Newborn jaundice is a term which describes yellowing of the baby’s skin and the sclera, the white part of their eyes. Newborn jaundice is very common and is often called physiological jaundice. Around 60% of newborn, full-term babies will develop some level of jaundice and around 80% of premature babies will become jaundiced.
There are a range of reasons why newborns can become jaundiced, mostly due to their immaturity. It’s worth knowing that breastfed babies are more likely to become jaundiced than formula fed babies. But this is not a reason to stop breastfeeding. Breast milk jaundice happens when a chemical in the breast milk interferes with the how bilirubin is excreted. There is no treatment for breast milk jaundice and it settles by itself.
When levels of bilirubin (bile) are high, the baby’s skin takes on a yellow or light orange appearance. Bilirubin is a by-product of old red cell breakdown. In mature babies, the liver processes bilirubin, mixes it with bile which is then excreted by the baby’s gut. But this process can take a couple of weeks.
Babies are born with a high level of red blood cells, at a level which is no longer needed when they are breathing on their own. Red blood cells carry oxygen and during pregnancy, the baby’s high stores help with oxygenation.
After birth, the liver processes bilirubin which is then excreted into the baby’s gut and into their poos. Due to the immaturity of the liver at birth, it can take a little while for this organ to remove the bilirubin.
Rarely, babies are born jaundiced. If they are, it can be a sign of gut problems or issues with blood group incompatibility.
Generally jaundice starts 2-4 days after birth and peaks 3-7 days after birth. The baby’s face looks yellow and the whites of their eyes take on a yellow hue. Typically their face is the first area to become yellow. Gradually, the jaundice spreads down over their trunk and the rest of their body. When a finger is pressed lightly onto the baby’s skin and there is a yellow, rather than pale tinge, this is a sign of jaundice.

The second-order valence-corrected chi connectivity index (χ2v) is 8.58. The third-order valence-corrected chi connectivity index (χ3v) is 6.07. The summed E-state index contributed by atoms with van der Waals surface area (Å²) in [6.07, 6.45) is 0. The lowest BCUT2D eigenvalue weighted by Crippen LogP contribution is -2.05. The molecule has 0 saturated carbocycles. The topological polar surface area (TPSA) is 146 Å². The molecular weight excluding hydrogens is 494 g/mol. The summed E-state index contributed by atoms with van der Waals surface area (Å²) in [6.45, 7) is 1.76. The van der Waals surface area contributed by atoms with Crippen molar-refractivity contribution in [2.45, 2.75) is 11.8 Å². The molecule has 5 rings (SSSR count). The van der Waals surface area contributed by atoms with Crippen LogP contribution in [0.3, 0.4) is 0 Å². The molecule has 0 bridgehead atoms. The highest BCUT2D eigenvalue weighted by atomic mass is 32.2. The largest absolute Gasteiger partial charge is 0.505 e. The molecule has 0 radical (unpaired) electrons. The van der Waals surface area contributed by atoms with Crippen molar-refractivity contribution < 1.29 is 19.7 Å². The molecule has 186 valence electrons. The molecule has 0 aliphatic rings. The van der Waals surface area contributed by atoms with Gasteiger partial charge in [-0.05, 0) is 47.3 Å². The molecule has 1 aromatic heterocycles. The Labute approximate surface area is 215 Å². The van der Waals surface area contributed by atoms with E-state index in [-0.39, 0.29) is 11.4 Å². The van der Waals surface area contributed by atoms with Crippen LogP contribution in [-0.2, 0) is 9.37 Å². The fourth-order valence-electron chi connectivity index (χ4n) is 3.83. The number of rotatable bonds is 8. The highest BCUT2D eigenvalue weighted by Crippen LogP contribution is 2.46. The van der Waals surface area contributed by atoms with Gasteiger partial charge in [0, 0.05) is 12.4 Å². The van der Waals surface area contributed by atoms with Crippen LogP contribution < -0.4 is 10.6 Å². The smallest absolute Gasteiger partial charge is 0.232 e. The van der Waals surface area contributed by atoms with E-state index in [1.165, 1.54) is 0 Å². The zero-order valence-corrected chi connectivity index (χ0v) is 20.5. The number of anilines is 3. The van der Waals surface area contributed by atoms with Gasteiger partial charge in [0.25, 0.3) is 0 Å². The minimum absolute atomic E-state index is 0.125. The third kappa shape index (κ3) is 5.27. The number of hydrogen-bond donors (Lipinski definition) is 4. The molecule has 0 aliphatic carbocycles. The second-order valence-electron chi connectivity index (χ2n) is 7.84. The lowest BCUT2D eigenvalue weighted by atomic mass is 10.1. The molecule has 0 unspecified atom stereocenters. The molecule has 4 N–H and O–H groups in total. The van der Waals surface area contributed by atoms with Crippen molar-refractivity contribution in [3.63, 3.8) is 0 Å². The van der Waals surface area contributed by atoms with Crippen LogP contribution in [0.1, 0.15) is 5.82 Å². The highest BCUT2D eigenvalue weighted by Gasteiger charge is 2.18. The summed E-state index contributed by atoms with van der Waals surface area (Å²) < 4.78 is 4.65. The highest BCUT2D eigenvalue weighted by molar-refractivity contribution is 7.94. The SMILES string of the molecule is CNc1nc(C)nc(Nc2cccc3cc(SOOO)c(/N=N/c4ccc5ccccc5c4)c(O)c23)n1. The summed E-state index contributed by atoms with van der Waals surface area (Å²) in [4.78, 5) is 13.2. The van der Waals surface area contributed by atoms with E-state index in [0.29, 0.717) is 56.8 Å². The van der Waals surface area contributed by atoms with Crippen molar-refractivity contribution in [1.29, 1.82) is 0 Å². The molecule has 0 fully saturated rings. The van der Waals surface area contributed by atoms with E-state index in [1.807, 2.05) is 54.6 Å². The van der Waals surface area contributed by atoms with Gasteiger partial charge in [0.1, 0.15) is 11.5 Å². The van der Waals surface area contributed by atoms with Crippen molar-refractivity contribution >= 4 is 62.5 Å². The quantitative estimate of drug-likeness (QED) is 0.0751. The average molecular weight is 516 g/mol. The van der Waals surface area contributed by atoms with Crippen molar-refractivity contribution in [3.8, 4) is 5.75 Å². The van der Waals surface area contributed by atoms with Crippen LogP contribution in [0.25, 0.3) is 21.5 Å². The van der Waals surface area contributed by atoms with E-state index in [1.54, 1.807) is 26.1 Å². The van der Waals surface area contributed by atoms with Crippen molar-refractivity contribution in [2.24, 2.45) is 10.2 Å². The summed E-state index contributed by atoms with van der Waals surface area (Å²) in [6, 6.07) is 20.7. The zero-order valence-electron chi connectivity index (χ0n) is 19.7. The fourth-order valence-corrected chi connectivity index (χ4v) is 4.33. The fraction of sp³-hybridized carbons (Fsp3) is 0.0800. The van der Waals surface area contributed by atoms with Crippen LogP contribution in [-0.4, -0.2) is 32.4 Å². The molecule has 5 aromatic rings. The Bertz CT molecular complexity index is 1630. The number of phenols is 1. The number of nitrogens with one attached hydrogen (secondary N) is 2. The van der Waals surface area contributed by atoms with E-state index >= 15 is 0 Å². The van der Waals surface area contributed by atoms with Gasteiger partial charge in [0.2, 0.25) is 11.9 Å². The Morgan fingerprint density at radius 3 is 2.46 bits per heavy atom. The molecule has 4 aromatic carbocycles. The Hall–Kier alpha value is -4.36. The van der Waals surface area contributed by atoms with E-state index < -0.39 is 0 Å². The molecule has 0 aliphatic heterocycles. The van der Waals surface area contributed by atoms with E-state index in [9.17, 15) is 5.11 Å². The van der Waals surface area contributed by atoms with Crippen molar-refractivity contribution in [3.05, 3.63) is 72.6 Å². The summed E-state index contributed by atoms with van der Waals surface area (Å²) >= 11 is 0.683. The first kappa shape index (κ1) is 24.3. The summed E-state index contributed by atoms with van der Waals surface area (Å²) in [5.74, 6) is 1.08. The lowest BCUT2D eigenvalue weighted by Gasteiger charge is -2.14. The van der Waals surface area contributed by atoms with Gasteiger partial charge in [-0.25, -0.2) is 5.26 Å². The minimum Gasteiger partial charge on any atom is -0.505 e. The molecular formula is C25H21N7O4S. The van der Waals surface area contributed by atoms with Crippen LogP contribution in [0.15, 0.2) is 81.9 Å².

Jaundiced babies can be sleepy as their liver is working hard to remove the high levels of bilirubin.
There’s not much which can be done to prevent (normal) physiological jaundice. When blood incompatibility is detected during pregnancy, the mother and her baby are monitored closely. Sometimes a blood transfusion is needed while the baby is in utero or shortly after birth. Small amounts of donor blood are mixed with the baby’s blood so that the bilirubin is diluted.
Jaundice is not dangerous for a baby as long as it stays within a normal range and doesn’t last for too long. If however, if the level of bilirubin is very high and stays high, there can be complications.
If the level of bilirubin crosses into the baby’s brain, there is a higher risk of deafness, cerebral palsy and other developmental problems.
Generally there’s no treatment other than time and feeding. Between a few days and 2-3 weeks, the bilirubin in their bloodstream drops to a normal level. Frequent feeding helps the bilirubin to be passed through the baby’s poos.
If the levels of bilirubin are high in the baby’s blood, they may need phototherapy. Bilirubin can be measured in a baby’s blood which is collected doing a heel prick. Phototherapy is done using a bilirubin blanket which emits a blue light or, the baby sleeping in a cot with ultraviolet lights. Phototherapy lights help to break down the levels of bilirubin. Babies having phototherapy treatment can sometimes develop a nappy rash.
No, their eyes are covered for protection by using a little mask.
Generally it takes a couple of weeks for jaundice to settle. Feeding helps to rid the baby’s body of excess bilirubin.
Written and reviewed by Jane Barry, midwife and child health nurse on 19/04/20.